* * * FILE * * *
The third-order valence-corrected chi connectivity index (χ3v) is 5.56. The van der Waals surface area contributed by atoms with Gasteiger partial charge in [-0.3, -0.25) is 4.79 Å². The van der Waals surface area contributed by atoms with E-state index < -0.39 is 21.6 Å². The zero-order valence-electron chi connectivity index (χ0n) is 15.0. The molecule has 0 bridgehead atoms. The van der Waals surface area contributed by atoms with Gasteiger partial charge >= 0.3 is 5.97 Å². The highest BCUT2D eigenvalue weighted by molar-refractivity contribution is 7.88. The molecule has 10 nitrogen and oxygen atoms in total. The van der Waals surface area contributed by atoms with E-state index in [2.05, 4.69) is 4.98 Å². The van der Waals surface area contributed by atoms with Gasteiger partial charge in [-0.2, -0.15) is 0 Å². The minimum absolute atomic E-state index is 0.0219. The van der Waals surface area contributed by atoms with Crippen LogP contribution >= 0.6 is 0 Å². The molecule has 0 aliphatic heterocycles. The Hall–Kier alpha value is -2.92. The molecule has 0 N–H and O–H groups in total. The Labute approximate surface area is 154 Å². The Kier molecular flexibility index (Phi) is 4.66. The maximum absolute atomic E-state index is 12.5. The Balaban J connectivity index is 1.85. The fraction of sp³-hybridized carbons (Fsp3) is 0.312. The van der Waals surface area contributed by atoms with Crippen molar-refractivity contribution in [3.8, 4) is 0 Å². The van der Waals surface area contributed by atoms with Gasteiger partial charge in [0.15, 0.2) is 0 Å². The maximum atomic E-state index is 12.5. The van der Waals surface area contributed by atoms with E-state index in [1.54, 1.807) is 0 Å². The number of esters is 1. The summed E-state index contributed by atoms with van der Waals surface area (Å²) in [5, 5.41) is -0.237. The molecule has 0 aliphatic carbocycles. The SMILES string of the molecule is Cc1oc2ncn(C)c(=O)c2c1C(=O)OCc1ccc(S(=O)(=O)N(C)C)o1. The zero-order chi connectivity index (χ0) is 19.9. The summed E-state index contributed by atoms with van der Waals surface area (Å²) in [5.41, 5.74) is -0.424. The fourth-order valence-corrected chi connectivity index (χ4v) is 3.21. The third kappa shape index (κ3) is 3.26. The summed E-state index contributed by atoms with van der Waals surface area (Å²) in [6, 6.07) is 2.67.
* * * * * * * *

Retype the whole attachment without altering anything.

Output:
The third-order valence-corrected chi connectivity index (χ3v) is 5.56. The van der Waals surface area contributed by atoms with Gasteiger partial charge in [-0.3, -0.25) is 4.79 Å². The van der Waals surface area contributed by atoms with E-state index < -0.39 is 21.6 Å². The zero-order valence-electron chi connectivity index (χ0n) is 15.0. The molecule has 0 bridgehead atoms. The van der Waals surface area contributed by atoms with Gasteiger partial charge >= 0.3 is 5.97 Å². The highest BCUT2D eigenvalue weighted by molar-refractivity contribution is 7.88. The molecule has 10 nitrogen and oxygen atoms in total. The van der Waals surface area contributed by atoms with E-state index in [2.05, 4.69) is 4.98 Å². The van der Waals surface area contributed by atoms with Gasteiger partial charge in [-0.2, -0.15) is 0 Å². The minimum absolute atomic E-state index is 0.0219. The van der Waals surface area contributed by atoms with Crippen LogP contribution >= 0.6 is 0 Å². The molecule has 0 aliphatic heterocycles. The Hall–Kier alpha value is -2.92. The molecule has 0 N–H and O–H groups in total. The Labute approximate surface area is 154 Å². The Kier molecular flexibility index (Phi) is 4.66. The maximum absolute atomic E-state index is 12.5. The Balaban J connectivity index is 1.85. The fraction of sp³-hybridized carbons (Fsp3) is 0.312. The van der Waals surface area contributed by atoms with Crippen molar-refractivity contribution in [3.8, 4) is 0 Å². The van der Waals surface area contributed by atoms with Gasteiger partial charge in [0.15, 0.2) is 0 Å². The maximum atomic E-state index is 12.5. The van der Waals surface area contributed by atoms with E-state index in [1.54, 1.807) is 0 Å². The number of esters is 1. The summed E-state index contributed by atoms with van der Waals surface area (Å²) in [5, 5.41) is -0.237. The molecule has 0 aliphatic carbocycles. The SMILES string of the molecule is Cc1oc2ncn(C)c(=O)c2c1C(=O)OCc1ccc(S(=O)(=O)N(C)C)o1. The zero-order chi connectivity index (χ0) is 19.9. The summed E-state index contributed by atoms with van der Waals surface area (Å²) in [5.41, 5.74) is -0.424. The fourth-order valence-corrected chi connectivity index (χ4v) is 3.21. The third kappa shape index (κ3) is 3.26. The summed E-state index contributed by atoms with van der Waals surface area (Å²) in [6, 6.07) is 2.67.